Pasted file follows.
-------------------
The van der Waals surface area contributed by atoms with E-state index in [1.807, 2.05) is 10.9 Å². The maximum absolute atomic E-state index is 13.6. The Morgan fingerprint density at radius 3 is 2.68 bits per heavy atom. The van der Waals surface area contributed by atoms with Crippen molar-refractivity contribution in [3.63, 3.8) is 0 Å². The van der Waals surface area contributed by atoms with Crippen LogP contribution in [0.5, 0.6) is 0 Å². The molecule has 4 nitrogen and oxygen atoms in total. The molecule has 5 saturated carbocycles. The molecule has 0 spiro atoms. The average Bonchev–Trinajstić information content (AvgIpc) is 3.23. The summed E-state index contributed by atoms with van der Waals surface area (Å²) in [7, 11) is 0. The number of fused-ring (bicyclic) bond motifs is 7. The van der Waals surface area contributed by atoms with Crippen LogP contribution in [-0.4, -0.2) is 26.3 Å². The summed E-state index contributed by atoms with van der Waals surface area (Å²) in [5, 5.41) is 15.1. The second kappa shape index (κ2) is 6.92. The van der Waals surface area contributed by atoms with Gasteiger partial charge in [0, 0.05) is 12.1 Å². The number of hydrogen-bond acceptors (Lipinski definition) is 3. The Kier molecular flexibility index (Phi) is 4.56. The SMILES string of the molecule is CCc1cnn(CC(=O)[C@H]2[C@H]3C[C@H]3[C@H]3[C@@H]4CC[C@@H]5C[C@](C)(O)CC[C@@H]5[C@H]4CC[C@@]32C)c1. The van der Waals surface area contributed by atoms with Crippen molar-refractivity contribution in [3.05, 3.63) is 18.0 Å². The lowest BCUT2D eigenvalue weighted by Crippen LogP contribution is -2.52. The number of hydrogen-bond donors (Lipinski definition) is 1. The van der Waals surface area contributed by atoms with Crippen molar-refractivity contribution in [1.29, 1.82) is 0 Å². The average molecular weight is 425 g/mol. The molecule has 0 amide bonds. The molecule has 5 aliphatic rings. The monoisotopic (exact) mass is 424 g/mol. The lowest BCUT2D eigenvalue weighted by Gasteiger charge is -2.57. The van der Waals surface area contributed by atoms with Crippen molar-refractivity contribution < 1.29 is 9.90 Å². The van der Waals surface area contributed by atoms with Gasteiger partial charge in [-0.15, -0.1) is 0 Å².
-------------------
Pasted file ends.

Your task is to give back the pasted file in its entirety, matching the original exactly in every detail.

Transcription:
The van der Waals surface area contributed by atoms with E-state index in [1.807, 2.05) is 10.9 Å². The maximum absolute atomic E-state index is 13.6. The Morgan fingerprint density at radius 3 is 2.68 bits per heavy atom. The van der Waals surface area contributed by atoms with Crippen molar-refractivity contribution in [3.63, 3.8) is 0 Å². The van der Waals surface area contributed by atoms with Crippen LogP contribution in [0.5, 0.6) is 0 Å². The molecule has 4 nitrogen and oxygen atoms in total. The molecule has 5 saturated carbocycles. The molecule has 0 spiro atoms. The average Bonchev–Trinajstić information content (AvgIpc) is 3.23. The summed E-state index contributed by atoms with van der Waals surface area (Å²) in [7, 11) is 0. The number of fused-ring (bicyclic) bond motifs is 7. The van der Waals surface area contributed by atoms with Crippen LogP contribution in [-0.4, -0.2) is 26.3 Å². The summed E-state index contributed by atoms with van der Waals surface area (Å²) in [5, 5.41) is 15.1. The second kappa shape index (κ2) is 6.92. The van der Waals surface area contributed by atoms with Gasteiger partial charge in [0, 0.05) is 12.1 Å². The number of hydrogen-bond acceptors (Lipinski definition) is 3. The Kier molecular flexibility index (Phi) is 4.56. The SMILES string of the molecule is CCc1cnn(CC(=O)[C@H]2[C@H]3C[C@H]3[C@H]3[C@@H]4CC[C@@H]5C[C@](C)(O)CC[C@@H]5[C@H]4CC[C@@]32C)c1. The van der Waals surface area contributed by atoms with Crippen molar-refractivity contribution in [3.05, 3.63) is 18.0 Å². The lowest BCUT2D eigenvalue weighted by Crippen LogP contribution is -2.52. The number of hydrogen-bond donors (Lipinski definition) is 1. The van der Waals surface area contributed by atoms with Crippen molar-refractivity contribution in [1.29, 1.82) is 0 Å². The average molecular weight is 425 g/mol. The molecule has 0 amide bonds. The molecule has 5 aliphatic rings. The monoisotopic (exact) mass is 424 g/mol. The lowest BCUT2D eigenvalue weighted by Gasteiger charge is -2.57. The van der Waals surface area contributed by atoms with Crippen molar-refractivity contribution < 1.29 is 9.90 Å². The van der Waals surface area contributed by atoms with Gasteiger partial charge in [-0.15, -0.1) is 0 Å².